The only blot was a silly and out-of-character booking for Denis Irwin, for kicking the ball away. United still have the best disciplinary record of the eight remaining sides. Though suffering seven bookings - Irwin, David Beckham, Eric Cantona, Roy Keane, Gary Neville, Ole Gunnar Solskjaer and Jordi Cruyff - they have yet to suffer a suspension. Porto, who will have three players suspended for the second leg, have had 16 yellow cards and Atletico Madrid 20.

It is this type of discipline which is likely to gain England an extra Uefa Cup place as one of the top three countries in the European fair- play league. They are currently first.

Incidentally, if United win the cup and also finish in the first two of the domestic league, as seems likely, England will not be given a third place in the expanded Champions' League

United's win will have given Glenn Hoddle mixed feelings. While the national coach will have been delighted at the performances of the five English players, the victory increased the likelihood that they will not be available to him this summer.

Ferguson's threat to withdraw his players from the French tournament to rest them may seem unnecessary to some. After all, even if United win the European Cup they will play only 54 matches this season including the Charity Shield. No Premiership side, not even Wimbledon, will play 60, while Everton will play just 42. When Tottenham won the Uefa Cup in 1973, they played 70.

However, we come back to the speed of the modern game. "It has got faster and more physical," said Pallister, no stranger to overuse injury, "yet we still play 50 games a season. I don't know how long players have got to keep voicing their opinion that we play too much. There is enough money in the Premiership now to allow the league to be streamlined.''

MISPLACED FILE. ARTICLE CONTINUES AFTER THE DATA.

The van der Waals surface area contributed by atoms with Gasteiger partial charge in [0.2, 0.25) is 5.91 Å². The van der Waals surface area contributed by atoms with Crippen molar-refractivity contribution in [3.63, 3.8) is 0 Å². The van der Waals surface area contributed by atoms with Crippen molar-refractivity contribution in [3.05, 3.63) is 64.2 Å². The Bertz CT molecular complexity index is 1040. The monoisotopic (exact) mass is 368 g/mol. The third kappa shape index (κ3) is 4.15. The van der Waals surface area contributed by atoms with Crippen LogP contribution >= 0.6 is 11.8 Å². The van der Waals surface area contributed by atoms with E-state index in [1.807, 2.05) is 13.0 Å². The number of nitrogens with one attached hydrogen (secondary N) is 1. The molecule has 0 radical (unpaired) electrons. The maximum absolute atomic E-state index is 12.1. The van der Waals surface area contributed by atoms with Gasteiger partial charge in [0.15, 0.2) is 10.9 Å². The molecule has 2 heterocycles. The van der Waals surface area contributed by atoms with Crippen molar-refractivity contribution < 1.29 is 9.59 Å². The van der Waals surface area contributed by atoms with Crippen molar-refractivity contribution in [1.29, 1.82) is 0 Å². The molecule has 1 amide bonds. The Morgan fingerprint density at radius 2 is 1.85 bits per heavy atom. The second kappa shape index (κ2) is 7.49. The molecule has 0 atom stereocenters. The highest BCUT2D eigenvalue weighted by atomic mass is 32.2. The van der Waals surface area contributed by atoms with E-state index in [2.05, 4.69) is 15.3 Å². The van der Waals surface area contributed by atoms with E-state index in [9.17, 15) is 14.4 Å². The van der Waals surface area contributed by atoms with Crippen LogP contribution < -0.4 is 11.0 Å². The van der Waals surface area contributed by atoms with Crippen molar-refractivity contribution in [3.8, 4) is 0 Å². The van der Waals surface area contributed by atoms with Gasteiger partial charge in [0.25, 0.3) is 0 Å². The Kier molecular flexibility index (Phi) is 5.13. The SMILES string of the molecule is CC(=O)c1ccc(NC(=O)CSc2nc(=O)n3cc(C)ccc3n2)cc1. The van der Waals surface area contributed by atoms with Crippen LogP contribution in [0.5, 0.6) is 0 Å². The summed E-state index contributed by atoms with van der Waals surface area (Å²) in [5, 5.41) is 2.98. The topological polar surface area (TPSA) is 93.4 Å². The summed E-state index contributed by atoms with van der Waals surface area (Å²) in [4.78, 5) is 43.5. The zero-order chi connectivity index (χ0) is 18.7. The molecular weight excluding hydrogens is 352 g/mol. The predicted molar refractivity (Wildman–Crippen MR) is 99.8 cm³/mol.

Dream on. Taking away two home games would cost United nearly pounds 2m in gate receipts and spin-off income. For them that can be counterbalanced by the pounds 10m added to their share value within half an hour of the Stock Exchange opening yesterday morning in the aftermath of Wednesday's win, but not many clubs have that luxury. They are no more likely to give up those games than United are to surrender their lead.


In such an important game and against a team with such a great record, it has to be one of the best performances since I came here. Alex Ferguson.

It was a lot better than we dreamed of. Doing Doubles, winning championships and cups and having good runs in Europe is what every chairman is looking for. Martin Edwards, United chief executive.

It was like the 1960s all over again. The players were magnificent in the way they approached the match and the fans went wilder and wilder with every goal. The whole of Europe will be frightened to death. It will take a miracle for them not to go through now. Paddy Crerand, midfield schemer in the great side of the 60s.

At this club the European Cup is the one thing that will always be shoved down our throats. Even when we win the domestic league, we're told we're not true worthy champions because we've not done it in Europe. The desire to put that right burns within all of us. Then we want to win the world championship - that's the desire you have to have to succeed at the highst level. Gary Pallister.

Wednesday was a good performance, but it's only half the loaf for us so we're not getting carried away. Andy Cole.

We will try to do our best to give United a proper game in the home leg. We hope to improve our football so that we'll be a better team in the future. Antonio Oliveira, Porto coach.